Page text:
A young boy named Malte is walking through the streets of Paris around 1900 and notices a man with a strange gait. He is fascinated by the man’s angular and jerky movements as they intensify, quicken and become uncontrollable. Overwhelmed and at the end of his tolerance the man falls to the ground. This mysterious example from R.M. Rilke’s novel Die Aufzeichnungen des Malte Laurids Brigge highlights characteristics pervading literature written around the turn of the century such as the city setting, urban movement, modern dance and bodily awareness.
As a former dancer and current Ph.D. candidate in German Studies, I want to explore the theme of dance in German literature. I am particularly interested in the emergence and interconnectedness of modern dance, the metropolis, and the individual’s awareness of his or her own body around 1900 in Europe. The themes of the city and the body received significant attention in the works of many authors during this time because of, as I will argue, their interest in the condition and experiences of the modern individual being affected by the stimuli of the metropolis. With increasing urbanization and technological development, people had to learn to cope with the anonymity of the city and the overstimulation of the senses within the city. Many authors wrote about their surroundings in not only their fiction but also in their personal writings such as in journals and essays.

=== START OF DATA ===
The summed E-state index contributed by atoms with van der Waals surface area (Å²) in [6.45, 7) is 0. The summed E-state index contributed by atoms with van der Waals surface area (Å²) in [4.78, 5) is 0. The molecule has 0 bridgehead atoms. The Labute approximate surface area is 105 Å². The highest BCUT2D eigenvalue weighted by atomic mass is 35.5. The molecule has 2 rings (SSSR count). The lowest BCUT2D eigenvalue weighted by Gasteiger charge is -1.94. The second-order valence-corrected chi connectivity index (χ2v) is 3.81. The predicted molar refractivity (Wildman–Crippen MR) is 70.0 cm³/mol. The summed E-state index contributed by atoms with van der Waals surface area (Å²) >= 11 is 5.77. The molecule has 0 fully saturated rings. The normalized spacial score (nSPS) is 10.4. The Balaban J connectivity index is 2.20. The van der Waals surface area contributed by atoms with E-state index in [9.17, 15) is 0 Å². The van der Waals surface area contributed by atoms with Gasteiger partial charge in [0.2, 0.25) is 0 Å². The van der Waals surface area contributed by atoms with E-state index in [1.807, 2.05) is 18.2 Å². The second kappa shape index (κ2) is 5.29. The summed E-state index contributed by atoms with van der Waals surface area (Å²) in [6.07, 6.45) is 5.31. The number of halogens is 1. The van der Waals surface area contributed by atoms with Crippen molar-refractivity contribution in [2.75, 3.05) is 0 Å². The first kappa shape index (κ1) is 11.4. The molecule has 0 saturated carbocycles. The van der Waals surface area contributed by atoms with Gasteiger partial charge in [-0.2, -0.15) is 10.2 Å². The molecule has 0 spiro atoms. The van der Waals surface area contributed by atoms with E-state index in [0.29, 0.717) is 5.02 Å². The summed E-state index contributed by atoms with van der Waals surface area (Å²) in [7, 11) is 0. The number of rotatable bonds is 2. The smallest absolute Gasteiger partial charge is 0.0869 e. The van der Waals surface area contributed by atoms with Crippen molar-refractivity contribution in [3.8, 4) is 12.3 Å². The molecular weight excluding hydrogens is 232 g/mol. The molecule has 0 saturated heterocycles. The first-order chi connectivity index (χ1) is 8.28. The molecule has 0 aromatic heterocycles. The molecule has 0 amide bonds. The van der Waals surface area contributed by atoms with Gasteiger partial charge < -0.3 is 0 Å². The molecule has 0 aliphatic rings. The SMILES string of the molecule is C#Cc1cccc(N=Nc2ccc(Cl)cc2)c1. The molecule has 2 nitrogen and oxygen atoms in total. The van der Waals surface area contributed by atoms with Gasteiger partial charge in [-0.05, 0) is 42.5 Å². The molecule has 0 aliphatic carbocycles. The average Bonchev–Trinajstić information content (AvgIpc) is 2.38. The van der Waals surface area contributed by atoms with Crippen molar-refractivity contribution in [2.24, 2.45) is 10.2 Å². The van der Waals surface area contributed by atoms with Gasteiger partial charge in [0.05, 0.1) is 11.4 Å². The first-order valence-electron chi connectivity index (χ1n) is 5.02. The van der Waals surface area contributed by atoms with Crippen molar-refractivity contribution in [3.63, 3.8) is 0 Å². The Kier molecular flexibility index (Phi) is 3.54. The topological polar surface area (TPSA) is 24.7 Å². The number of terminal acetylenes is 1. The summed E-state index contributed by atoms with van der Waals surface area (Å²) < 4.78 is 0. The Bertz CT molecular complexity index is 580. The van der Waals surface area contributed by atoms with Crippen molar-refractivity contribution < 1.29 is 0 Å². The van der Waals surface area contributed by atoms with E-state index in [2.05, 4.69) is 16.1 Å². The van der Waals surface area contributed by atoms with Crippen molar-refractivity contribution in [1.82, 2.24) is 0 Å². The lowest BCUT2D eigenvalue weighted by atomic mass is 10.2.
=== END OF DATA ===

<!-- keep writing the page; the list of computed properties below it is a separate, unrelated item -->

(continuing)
In my research I have discovered a connection between the urban space, specific dance scenes that occur within these spaces, and the description and aesthetic experiences of the narrators. In my dissertation I will analyze poems, journal entries, novels, theoretical essays and newspaper articles of Rainer Maria Rilke, Alfred Döblin, Else Lasker-Schüler, August Endell, and Robert Müller. The texts I am focusing on were written between 1900 and 1915 and are representative of the prevalence of the dance motif in a wide range of genres. Each narrative takes place and is written in one of the following cities: Paris, Vienna and Berlin. These texts involve a narrator who becomes engaged in a scene either happening on a stage or in the streets of the city. The space in which the movement happens provides confines and forms the kind of movement. My thesis is that the narrator’s depictions of the movement in the streets of the city are, in a sense, performances. The urban landscape then becomes a stage where the performers are sometimes not aware that they are being observed by the narrator.